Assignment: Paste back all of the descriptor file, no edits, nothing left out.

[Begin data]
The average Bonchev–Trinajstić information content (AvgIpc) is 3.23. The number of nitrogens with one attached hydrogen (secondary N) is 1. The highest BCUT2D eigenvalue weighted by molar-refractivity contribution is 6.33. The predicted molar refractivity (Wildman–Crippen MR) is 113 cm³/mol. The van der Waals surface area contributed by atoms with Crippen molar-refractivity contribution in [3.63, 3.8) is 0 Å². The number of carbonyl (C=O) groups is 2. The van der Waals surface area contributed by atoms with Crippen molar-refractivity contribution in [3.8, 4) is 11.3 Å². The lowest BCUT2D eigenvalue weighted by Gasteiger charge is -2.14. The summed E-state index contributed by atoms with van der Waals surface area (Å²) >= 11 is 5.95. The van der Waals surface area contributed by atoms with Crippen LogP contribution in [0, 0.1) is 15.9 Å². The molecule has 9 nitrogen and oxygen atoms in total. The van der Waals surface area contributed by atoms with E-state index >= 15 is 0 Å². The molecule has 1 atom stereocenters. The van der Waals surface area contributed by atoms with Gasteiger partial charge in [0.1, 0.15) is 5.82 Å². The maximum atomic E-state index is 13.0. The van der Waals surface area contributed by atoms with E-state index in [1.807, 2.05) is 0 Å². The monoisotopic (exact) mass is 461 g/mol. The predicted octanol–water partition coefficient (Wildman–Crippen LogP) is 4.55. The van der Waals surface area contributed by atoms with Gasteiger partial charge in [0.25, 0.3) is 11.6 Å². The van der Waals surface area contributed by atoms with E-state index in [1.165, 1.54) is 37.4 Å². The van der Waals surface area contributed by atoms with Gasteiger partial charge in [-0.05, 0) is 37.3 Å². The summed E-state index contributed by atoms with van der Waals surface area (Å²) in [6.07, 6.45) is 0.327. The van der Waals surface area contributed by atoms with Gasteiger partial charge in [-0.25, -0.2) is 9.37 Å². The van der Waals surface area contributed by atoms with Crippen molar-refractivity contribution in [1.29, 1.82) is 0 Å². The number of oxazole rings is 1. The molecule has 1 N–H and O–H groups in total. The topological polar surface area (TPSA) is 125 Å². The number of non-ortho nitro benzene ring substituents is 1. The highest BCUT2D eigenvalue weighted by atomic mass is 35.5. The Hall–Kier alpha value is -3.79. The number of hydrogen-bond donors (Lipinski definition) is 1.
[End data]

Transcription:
The average Bonchev–Trinajstić information content (AvgIpc) is 3.23. The number of nitrogens with one attached hydrogen (secondary N) is 1. The highest BCUT2D eigenvalue weighted by molar-refractivity contribution is 6.33. The predicted molar refractivity (Wildman–Crippen MR) is 113 cm³/mol. The van der Waals surface area contributed by atoms with Crippen molar-refractivity contribution in [3.63, 3.8) is 0 Å². The number of carbonyl (C=O) groups is 2. The van der Waals surface area contributed by atoms with Crippen molar-refractivity contribution in [3.8, 4) is 11.3 Å². The lowest BCUT2D eigenvalue weighted by Gasteiger charge is -2.14. The summed E-state index contributed by atoms with van der Waals surface area (Å²) >= 11 is 5.95. The van der Waals surface area contributed by atoms with Crippen LogP contribution in [0, 0.1) is 15.9 Å². The molecule has 9 nitrogen and oxygen atoms in total. The van der Waals surface area contributed by atoms with E-state index >= 15 is 0 Å². The molecule has 1 atom stereocenters. The van der Waals surface area contributed by atoms with Gasteiger partial charge in [0.1, 0.15) is 5.82 Å². The maximum atomic E-state index is 13.0. The van der Waals surface area contributed by atoms with E-state index in [1.807, 2.05) is 0 Å². The monoisotopic (exact) mass is 461 g/mol. The predicted octanol–water partition coefficient (Wildman–Crippen LogP) is 4.55. The van der Waals surface area contributed by atoms with Gasteiger partial charge in [0.25, 0.3) is 11.6 Å². The van der Waals surface area contributed by atoms with E-state index in [1.165, 1.54) is 37.4 Å². The van der Waals surface area contributed by atoms with Gasteiger partial charge in [-0.05, 0) is 37.3 Å². The summed E-state index contributed by atoms with van der Waals surface area (Å²) in [6.07, 6.45) is 0.327. The van der Waals surface area contributed by atoms with Gasteiger partial charge in [-0.25, -0.2) is 9.37 Å². The van der Waals surface area contributed by atoms with Crippen molar-refractivity contribution in [1.29, 1.82) is 0 Å². The number of oxazole rings is 1. The molecule has 1 N–H and O–H groups in total. The topological polar surface area (TPSA) is 125 Å². The number of non-ortho nitro benzene ring substituents is 1. The highest BCUT2D eigenvalue weighted by atomic mass is 35.5. The Hall–Kier alpha value is -3.79. The number of hydrogen-bond donors (Lipinski definition) is 1.